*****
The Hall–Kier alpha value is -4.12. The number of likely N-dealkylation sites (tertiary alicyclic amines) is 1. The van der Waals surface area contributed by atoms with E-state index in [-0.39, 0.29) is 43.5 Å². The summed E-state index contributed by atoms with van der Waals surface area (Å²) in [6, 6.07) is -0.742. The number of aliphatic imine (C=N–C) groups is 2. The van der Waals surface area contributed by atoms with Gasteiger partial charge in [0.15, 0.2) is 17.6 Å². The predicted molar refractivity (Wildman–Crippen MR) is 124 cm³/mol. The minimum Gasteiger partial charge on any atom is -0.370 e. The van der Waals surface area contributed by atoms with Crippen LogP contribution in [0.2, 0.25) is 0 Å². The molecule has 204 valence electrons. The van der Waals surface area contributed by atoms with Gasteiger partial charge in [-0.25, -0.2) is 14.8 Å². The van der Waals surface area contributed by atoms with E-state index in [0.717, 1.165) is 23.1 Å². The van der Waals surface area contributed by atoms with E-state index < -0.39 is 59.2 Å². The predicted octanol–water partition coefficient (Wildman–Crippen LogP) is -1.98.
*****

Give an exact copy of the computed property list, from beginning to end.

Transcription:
The Hall–Kier alpha value is -4.12. The number of likely N-dealkylation sites (tertiary alicyclic amines) is 1. The van der Waals surface area contributed by atoms with E-state index in [-0.39, 0.29) is 43.5 Å². The summed E-state index contributed by atoms with van der Waals surface area (Å²) in [6, 6.07) is -0.742. The number of aliphatic imine (C=N–C) groups is 2. The van der Waals surface area contributed by atoms with Gasteiger partial charge in [0.15, 0.2) is 17.6 Å². The predicted molar refractivity (Wildman–Crippen MR) is 124 cm³/mol. The minimum Gasteiger partial charge on any atom is -0.370 e. The van der Waals surface area contributed by atoms with Crippen LogP contribution in [0.2, 0.25) is 0 Å². The molecule has 204 valence electrons. The van der Waals surface area contributed by atoms with Gasteiger partial charge in [-0.25, -0.2) is 14.8 Å². The van der Waals surface area contributed by atoms with E-state index in [0.717, 1.165) is 23.1 Å². The van der Waals surface area contributed by atoms with E-state index < -0.39 is 59.2 Å². The predicted octanol–water partition coefficient (Wildman–Crippen LogP) is -1.98.